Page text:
In 1919 the arrival in Britain of two groups from America, Original Dixieland Jazz Band (ODJB) and the Southern Syncopated Orchestra (SSO), brought jazz to public attention. Responding to the centenary of these visits, Catherine Tackley’s research explores the influence of jazz on culture and society in the interwar years in Britain, including musicians and musical communities but also on artists working in other media (e.g. visual art, design, film, literature and dance), as well as on everyday life.
The research considers the musical and non-musical ways in which jazz entered the public consciousness in Britain and evaluates the mixed reception that the music received. The research identifies and analyses a huge variety of non-musical media and formats in which the genre was represented in Britain in the jazz age – uniquely moving beyond figurative depictions towards assessing the aesthetic impact of the music. Alongside renewed critical engagement with the ODJB’s and SSO’s musical performances and exploration of their impact on musicians, artists and audiences, evidence of profoundly British responses to jazz from the outset shows that the adoption of jazz in the country was more complex than simply an emulation of American sources. In particular, the research illuminates a long-standing contribution of West Indian musicians to popular music in Britain which pre-dates the arrival of the Empire Windrush in 1948. The research establishes early jazz as fundamental part of British cultural history, and contributes to the understanding of jazz as a global music.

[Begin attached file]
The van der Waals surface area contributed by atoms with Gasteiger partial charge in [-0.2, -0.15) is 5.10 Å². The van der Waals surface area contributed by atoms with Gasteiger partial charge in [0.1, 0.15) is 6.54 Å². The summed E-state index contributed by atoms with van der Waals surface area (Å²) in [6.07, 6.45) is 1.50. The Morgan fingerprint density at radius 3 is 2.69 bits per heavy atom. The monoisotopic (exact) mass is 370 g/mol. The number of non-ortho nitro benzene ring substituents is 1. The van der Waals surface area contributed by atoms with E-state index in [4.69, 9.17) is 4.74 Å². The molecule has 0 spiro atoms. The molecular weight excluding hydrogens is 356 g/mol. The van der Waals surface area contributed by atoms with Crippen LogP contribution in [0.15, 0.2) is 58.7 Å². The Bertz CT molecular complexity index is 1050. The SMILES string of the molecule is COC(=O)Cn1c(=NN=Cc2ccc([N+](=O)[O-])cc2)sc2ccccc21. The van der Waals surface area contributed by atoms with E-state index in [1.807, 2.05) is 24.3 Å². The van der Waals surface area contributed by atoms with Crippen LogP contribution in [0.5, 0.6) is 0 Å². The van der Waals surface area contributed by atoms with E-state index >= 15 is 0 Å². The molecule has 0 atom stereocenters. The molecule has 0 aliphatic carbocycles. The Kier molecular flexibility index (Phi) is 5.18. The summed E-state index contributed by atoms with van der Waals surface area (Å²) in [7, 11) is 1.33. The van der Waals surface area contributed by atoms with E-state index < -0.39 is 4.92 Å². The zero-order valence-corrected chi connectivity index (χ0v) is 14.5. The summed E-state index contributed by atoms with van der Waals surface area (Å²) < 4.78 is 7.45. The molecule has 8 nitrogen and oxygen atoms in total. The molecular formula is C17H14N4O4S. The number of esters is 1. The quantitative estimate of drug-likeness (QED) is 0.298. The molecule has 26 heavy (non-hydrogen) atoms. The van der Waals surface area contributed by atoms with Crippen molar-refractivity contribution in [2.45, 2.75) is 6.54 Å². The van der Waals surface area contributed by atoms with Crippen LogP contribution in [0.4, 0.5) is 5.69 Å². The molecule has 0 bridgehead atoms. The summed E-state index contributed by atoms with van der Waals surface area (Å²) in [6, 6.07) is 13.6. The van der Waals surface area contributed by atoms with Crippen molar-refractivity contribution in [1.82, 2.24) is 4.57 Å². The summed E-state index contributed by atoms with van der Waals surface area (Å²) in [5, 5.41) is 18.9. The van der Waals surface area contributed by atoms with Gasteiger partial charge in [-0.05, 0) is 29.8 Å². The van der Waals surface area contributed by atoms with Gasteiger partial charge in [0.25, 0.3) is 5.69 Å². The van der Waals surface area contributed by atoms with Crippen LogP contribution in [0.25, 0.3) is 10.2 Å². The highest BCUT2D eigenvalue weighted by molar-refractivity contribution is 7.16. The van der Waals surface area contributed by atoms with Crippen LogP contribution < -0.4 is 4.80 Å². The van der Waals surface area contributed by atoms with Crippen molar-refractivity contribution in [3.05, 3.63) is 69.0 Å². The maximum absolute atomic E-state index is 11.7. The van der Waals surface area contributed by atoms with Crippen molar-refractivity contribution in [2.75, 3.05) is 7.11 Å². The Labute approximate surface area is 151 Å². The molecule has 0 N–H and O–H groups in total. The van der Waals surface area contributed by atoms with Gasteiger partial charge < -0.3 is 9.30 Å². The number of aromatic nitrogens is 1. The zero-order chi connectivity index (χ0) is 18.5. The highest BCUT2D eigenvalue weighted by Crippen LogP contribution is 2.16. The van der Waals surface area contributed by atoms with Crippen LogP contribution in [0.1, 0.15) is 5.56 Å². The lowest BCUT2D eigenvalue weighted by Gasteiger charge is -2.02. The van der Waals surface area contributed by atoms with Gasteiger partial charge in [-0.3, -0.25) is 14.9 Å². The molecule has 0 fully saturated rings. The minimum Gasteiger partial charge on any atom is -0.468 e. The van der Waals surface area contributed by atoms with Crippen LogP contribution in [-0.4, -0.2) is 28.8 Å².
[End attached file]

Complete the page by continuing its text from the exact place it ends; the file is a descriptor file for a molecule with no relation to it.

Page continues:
Working in partnerships
In 2018 Tackley curated an exhibition based on her research (‘Rhythm and Reaction: The Age of Jazz in Britain’) at Two Temple Place in London, supported by The Arts Society. This project brought together materials from the (UK) National Jazz Archive with items loaned from national, regional and private collections. Tackley was invited to be Professor in Residence at the 2017 EFG London Jazz Festival (Serious Productions), where she curated a public Study Day on the Impact of Jazz in Britain. Collaborations with dancers and musicians (including Kansas Smittys, Tomorrow’s Warriors and Liverpool’s Jubilee Stompers) have enabled public engagement, including at events presented in association with the Jazz Repertory Company, Serious, Jazzfest Berlin, the International Slavery Museum and Parr Jazz in Liverpool.
Outputs and outcomes
The research has informed the programming of jazz promoters and festivals, contemporary jazz artists connecting with and reflecting on British jazz history in their work, and the fresh curatorial interpretation of national and regional gallery and museum collections.
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